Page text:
Figure 1 (A) Cross sections of the uterus showing the veins (v) and arteries (a) within the mesometrium stained with H&E. Corresponding to the two uterine horns there are two main utero-ovarian arteries and veins that are positioned in the mesometrium parallel to each uterine horn. Arcuate vessels run from the main vessels and form loops that are also positioned in the mesometrium. (B) At the same magnification, a cross section through the uterus provides a view on a fraction of the uterus showing the myometrial vessels (radial, a, v) connecting the arcuate vessels to the uterine wall. Arrow 1 marks the myometrium, and arrow 2 indicates the endometrium.

Vessel sizes were analyzed using GraphPad Prism (GraphPad Software, Inc., La Jolla, CA, USA) that calculated the area of each vessel’s lumen and converted it to vessel diameter based on the following equation:

where D is the diameter and A is the area.

Altogether, the analysis included for each animal was as follows: 2–3 MUAs and MUVs, 10–15 AUVs and AUAs, and 15–25 RUAs and RUVs, depending on the size of the sample.

Active protein effect (7 days)

All fresh uteri were pinned in petri dishes that were filled with relaxing solution (10 mM HEPES saline at 4°C containing 100 μM papaverine and 1 μM diltiazem mixture). All vessel diameters were measured directly through a calibrated stereomicroscope (Carl Zeiss Meditec AG, Jena, Germany) to evaluate vascular diameter between groups. In this group, MUVs and MUAs were measured on both uterine horns of each animal at three sites, the ovarian end, in the middle of the uterine horn and at the cervical end (n=24, n=24, and n=18, for the PP13, His-PP13, and the saline groups, respectively; Table 1). The radial and smaller uterine arteries and veins were not included in this analysis since they were too small for the resolution of the stereomicroscope.

Table 1 Vessel diameters measured after 7 days
Notes: Diameters of uterine veins and arteries from nonpregnant rats treated with rPP13, His-PP13, or saline solution (control) released for 7 days from subcutaneous pumps. The values in brackets show the ratio of size increase compared to the control. Data are reported as mean ± SD. N is the number of vessels. Small letters right to the numbers are the Mann–Whitney values for the direction of significant differences between the vessels of the same type among the treatment groups.16 aSignificantly higher than all other groups. bSignificantly lower than a but significantly higher than control group.
Abbreviations: MUA, main uterine artery; MUV, main uterine vein; RUV, radial uterine vein.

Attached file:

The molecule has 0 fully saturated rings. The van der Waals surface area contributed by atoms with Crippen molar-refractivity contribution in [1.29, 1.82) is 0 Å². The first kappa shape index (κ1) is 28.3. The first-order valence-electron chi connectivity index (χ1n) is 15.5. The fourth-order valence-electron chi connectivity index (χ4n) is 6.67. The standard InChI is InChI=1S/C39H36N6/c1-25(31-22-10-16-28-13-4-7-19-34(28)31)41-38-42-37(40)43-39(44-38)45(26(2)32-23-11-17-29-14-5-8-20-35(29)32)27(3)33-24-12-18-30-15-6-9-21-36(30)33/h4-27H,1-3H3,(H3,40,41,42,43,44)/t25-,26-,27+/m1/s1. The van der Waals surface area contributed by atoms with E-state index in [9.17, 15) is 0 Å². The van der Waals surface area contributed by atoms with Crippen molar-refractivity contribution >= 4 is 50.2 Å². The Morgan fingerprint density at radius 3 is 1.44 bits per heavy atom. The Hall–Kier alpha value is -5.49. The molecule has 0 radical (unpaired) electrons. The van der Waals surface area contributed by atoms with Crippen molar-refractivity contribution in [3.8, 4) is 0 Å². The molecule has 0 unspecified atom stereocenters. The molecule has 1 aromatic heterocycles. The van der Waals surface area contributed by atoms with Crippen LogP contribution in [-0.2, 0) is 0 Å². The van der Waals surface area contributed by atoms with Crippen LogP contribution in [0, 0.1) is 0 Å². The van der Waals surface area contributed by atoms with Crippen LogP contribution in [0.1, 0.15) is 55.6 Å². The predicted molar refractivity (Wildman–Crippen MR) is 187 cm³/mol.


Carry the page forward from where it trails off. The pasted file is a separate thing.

Statistical analyses

The data groups were compared by Mann–Whitney test to evaluate the significance of differences between the study groups: rPP13, His-PP13, and saline solution (control).16 All values listed in Tables 1 and 2 are reported as mean ± SD, with p-values <0.05 considered significant.

Table 2 Vessel diameter measured after 13 days
Notes: Diameters of nonpregnant rat uterine veins (top part) and arteries (bottom part) treated with rPP13, His-PP13, or the control saline group, measured 13 days after pump insertion (ie, 6 days post 7 days of active pump release). The values in brackets show the ratio of size increase compared to the control group. Data are reported as mean ± SD. N is the number of vessels. The superscript letters are Mann–Whitney indication for the direction of the significant differences for vessels of the same type among the treatment groups: asignificantly higher than all other groups; bsignificantly higher thanc, but significantly lower thana; csignificantly lower than all groups.16 *A significant difference (p<0.05) of the same vessel’s types between 13 days (this table) compared to 7 days (Table 1).
Abbreviations: AUA, arcuate uterine artery; AUV, arcuate uterine vein; MUA, main uterine artery; MUV, main uterine vein; RUA, radial uterine artery; RUV, radial uterine vein.



There were no differences among the nonpregnant animal groups in terms of weight gain or blood pressure. The latter was different from previous studies in pregnant rats, where blood pressure was reduced during the active stage of PP13 release.10

Vascular expansion

Images of the effect of PP13 on the vascular system of the uterine horns of three representative animals are depicted at 13 days (eg, consisted of 7 days of active PP13 release and the following 6 days) as shown in Figure 2. The clear expansion of the uterine vessels in the rPP13 group (Figure 2, bottom) is depicted compared to the His-PP13 (middle) and the saline solution (top) groups.

Figure 2 Uterine horns freshly dissected from non-pregnant rats at 13 days (six days after seven-day exposure to reagent release from the inserted osmotic pumps). Top: saline treated animal; middle: His-PP13 treated animal; bottom: rPP13 treated animal.

Short-term vascular expansion (7 days)

After 7 days of active release of rPP13, His-PP13, and saline solution, there was a significant expansion of the MUAs and MUVs and of the RUVs by rPP13 compared to saline solution (Table 1). The table also depicts a tendency toward vessel expansion by His-PP13, but the effect was significant only on the RUVs.

Long-term vascular expansion (13 days)


The analysis of uterine vein diameters for the main vein (MUV; Figure 3A, p<0.05), arcuate vein (AUV; Figure 3B, p<0.01), and RUV (Figure 3C, p<0.01) revealed that exposure to rPP13 is accompanied with a significant dilation of all three venous types compared to the saline solution, as summarized in Table 2. The vessels of the His-PP13 group also showed significant expansion of the MUV, but not of the AUV and RUV (Table 2 [veins]).

Figure 3 Long-term effects of rPP13 and His-PP13 on the diameters of uterine veins: MUV, AUV, and RUV. Data are reported as median ± IQR.